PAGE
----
Sewing with less stress Front

Sewing with less stress Front
My newest sewing book

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Sewing with less stress back cover
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I am a mother, a grandmother, and a teacher. But whatever happens in my life, I keep sewing. I have worked as a political communicator and now as a teacher in my formal life. I have also written extensively on sewing. I have been a frequent contributor and contributing editor of Threads magazine and the Australian magazine Dressmaking with Stitches. My book Sew.. the garment-making book of knowledge was published in May 2018 and is available for pre-order from Amazon



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Saturday, November 15, 2008

The pants all five of them

Well here, finally are my pictures of the P&S pants. A light and dark grey pair, a black and grey mini houndstooth, a navy and black pair, all from the same pattern.
 I realize now that I have been at this a while, a few months at least since I started this and 40 years (!) if you count back to my first pair of awful pants. I am pretty happy with these, not perfect, but if you scroll down to the versions that got me here, much improved. I also feel that I learned enough about my body and this method that I could apply this to other pants patterns. A more casual pair in twill with narrower legs, maybe bootcut would be another one I would like to try, and also something more trendy. Katherine has made some good pattern suggestions and I think I will follow up on that, next Vogue pattern sale.

So what have I learned:

1. Let go of your assumptions about your body. I realize that my grandmother who was also tall, 5' 9" was very tall in her day, told me when I was a teenager that I had "a long pelvis" like she did. So since then I have dutifully added and added to my crotch seams just like I added to my skirt lengths and bodices, being 5'9" myself. One thing I have found out by measuring myself and comparing those measurement to the pattern that in fact I don't have anything at all like a long crotch length, and am shorter in the front crotch than even the standard draft. Glad I cleared that up. Wonder how much money I have wasted on wadders over my lifetime of sewing. Sometimes you live by your own family myths.
2. And speaking of money rather than spending a fortune, as I have, in search of the elusive "good pattern" it makes sense to just deal with a basic pattern and compare your own measurements to the flat pattern and learn where the differences are. The Simplicity pattern I used for this experiment was nothing fancy or really stylish but it was an uncomplicated place to start applying this method.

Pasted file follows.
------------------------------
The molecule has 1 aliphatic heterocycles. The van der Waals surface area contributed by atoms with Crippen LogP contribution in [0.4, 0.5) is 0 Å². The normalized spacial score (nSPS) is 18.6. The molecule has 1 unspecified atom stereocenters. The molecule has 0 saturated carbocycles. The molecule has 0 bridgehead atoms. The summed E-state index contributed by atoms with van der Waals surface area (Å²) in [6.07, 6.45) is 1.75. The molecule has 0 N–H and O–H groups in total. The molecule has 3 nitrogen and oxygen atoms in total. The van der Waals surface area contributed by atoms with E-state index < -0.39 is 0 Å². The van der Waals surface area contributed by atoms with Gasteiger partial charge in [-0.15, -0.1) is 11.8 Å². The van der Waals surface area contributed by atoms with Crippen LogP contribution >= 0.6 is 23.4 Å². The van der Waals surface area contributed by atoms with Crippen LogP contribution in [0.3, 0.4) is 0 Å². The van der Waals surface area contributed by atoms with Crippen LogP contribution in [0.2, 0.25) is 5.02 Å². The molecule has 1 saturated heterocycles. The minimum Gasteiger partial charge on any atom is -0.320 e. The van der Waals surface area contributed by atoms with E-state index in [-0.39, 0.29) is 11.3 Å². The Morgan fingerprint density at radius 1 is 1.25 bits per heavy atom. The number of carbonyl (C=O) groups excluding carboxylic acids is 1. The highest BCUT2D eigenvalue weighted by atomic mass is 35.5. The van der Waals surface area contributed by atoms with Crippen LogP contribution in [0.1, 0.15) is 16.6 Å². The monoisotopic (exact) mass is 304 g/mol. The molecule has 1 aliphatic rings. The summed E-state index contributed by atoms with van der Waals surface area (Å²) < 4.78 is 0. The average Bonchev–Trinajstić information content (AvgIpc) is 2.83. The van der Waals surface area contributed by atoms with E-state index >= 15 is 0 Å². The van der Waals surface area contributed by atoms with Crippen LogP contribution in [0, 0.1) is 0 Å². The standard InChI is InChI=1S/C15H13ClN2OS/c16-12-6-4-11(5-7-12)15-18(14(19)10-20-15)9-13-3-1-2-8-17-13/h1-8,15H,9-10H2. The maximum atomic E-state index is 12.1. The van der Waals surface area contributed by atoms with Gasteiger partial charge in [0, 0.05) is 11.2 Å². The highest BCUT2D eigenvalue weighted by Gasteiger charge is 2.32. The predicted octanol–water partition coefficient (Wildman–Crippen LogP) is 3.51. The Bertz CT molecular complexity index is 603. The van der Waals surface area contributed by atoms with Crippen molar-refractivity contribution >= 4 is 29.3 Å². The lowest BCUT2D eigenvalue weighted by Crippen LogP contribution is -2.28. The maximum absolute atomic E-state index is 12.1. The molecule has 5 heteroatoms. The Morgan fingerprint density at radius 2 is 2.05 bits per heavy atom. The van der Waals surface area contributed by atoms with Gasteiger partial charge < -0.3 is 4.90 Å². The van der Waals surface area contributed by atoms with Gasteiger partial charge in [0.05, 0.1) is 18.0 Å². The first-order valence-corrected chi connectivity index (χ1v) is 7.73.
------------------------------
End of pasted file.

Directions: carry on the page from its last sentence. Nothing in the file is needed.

3. One step at a time. Pants fitting I have decided is a lot like learning to how the tension on your serger works. I have seen sewers who had tension issues and just gave each tension dial a little twist to see if that helped. It doesn't. Much better to make a fine tune to each dial at a time, because one adjustment affects another.
3. There may in fact be something to this buying a pattern two sizes smaller thing. These were fairly wide legged pants to start with but I added, mainly to the hips and waist and only slightly to the upper thigh to a size 12 pattern. If you look at the pictures and imagine if I worked from a size 16, and working from the pattern envelope measurements I would probably have cut out a multi-sized pattern somewhere between the 16 and 18 imagine how these same pants would look. I am looking forward to trying this method again on some really different pants to see how it goes.
4. Sometimes it pays to just focus. I haven't let myself work on anything but pants for at least two months now and I really have learned at lot. My previous approach would have been to make one terrible wadder, give up, then buy another pattern eight months later and repeat that same process. It feels great to finally have something that fits, I almost feel as if I have the basis for jumping into a SWAP.
5. I am pretty impressed with the old Pivot and Slide. I should have read this book when I first bought it 20 years ago.

Now time to settle down and plan my Christmas sewing.

Wednesday, November 12, 2008

Oh dear

My great pant sewing experiment has run into a bit of a snag. The last of my P&S pants will be hemmed tonight, and if my husband and I can coordinate picture taking and daylight (which falls earlier every night now) we can get some good photos taken outside on the front steps. I have discovered that photos of dark pants taken inside just don't show up at all. So hopefully tomorrow.

I have made five pairs in the last week from this pattern and they are just fine, at least by my standards. I am more or less thrilled and feel pretty comfortable that I can make other pants fit fairly well with this method.

Now what do I do next? My original plan was to go on next to Wild Ginger and try that as a comparison but do I really want to make more pants I do not urgently need, now one month before Christmas? I did not plan in any way being satisfied with an early experiment.

I would probably go on to Wild Ginger after a bit of rest pants-wise for other styles, casual pants and something more fitted and conventional in a woven, like a twill and I would like to try Joyce Murphy's method because it has rave reviews. 

But to be honest right now I have a pattern that I am happy with already and may take a pause from pant production until I do that.